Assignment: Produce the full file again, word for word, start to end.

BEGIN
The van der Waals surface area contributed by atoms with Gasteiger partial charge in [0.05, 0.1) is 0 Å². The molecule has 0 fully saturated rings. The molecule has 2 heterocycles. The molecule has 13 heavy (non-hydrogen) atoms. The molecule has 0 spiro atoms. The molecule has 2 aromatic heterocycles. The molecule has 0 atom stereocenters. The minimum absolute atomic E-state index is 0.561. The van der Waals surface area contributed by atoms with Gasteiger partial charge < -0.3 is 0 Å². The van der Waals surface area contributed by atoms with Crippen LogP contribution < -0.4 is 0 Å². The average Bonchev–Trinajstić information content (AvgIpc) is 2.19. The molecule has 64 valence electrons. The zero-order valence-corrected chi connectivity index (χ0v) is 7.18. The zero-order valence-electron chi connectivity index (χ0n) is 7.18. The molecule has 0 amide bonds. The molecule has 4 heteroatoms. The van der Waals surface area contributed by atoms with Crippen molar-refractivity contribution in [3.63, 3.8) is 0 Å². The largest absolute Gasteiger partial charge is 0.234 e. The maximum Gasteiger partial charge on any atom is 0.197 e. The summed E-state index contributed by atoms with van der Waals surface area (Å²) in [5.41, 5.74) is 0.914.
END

The van der Waals surface area contributed by atoms with Gasteiger partial charge in [0.05, 0.1) is 0 Å². The molecule has 0 fully saturated rings. The molecule has 2 heterocycles. The molecule has 13 heavy (non-hydrogen) atoms. The molecule has 0 spiro atoms. The molecule has 2 aromatic heterocycles. The molecule has 0 atom stereocenters. The minimum absolute atomic E-state index is 0.561. The van der Waals surface area contributed by atoms with Gasteiger partial charge < -0.3 is 0 Å². The van der Waals surface area contributed by atoms with Crippen LogP contribution < -0.4 is 0 Å². The average Bonchev–Trinajstić information content (AvgIpc) is 2.19. The molecule has 64 valence electrons. The zero-order valence-corrected chi connectivity index (χ0v) is 7.18. The zero-order valence-electron chi connectivity index (χ0n) is 7.18. The molecule has 0 amide bonds. The molecule has 4 heteroatoms. The van der Waals surface area contributed by atoms with Crippen molar-refractivity contribution in [3.63, 3.8) is 0 Å². The largest absolute Gasteiger partial charge is 0.234 e. The maximum Gasteiger partial charge on any atom is 0.197 e. The summed E-state index contributed by atoms with van der Waals surface area (Å²) in [5.41, 5.74) is 0.914.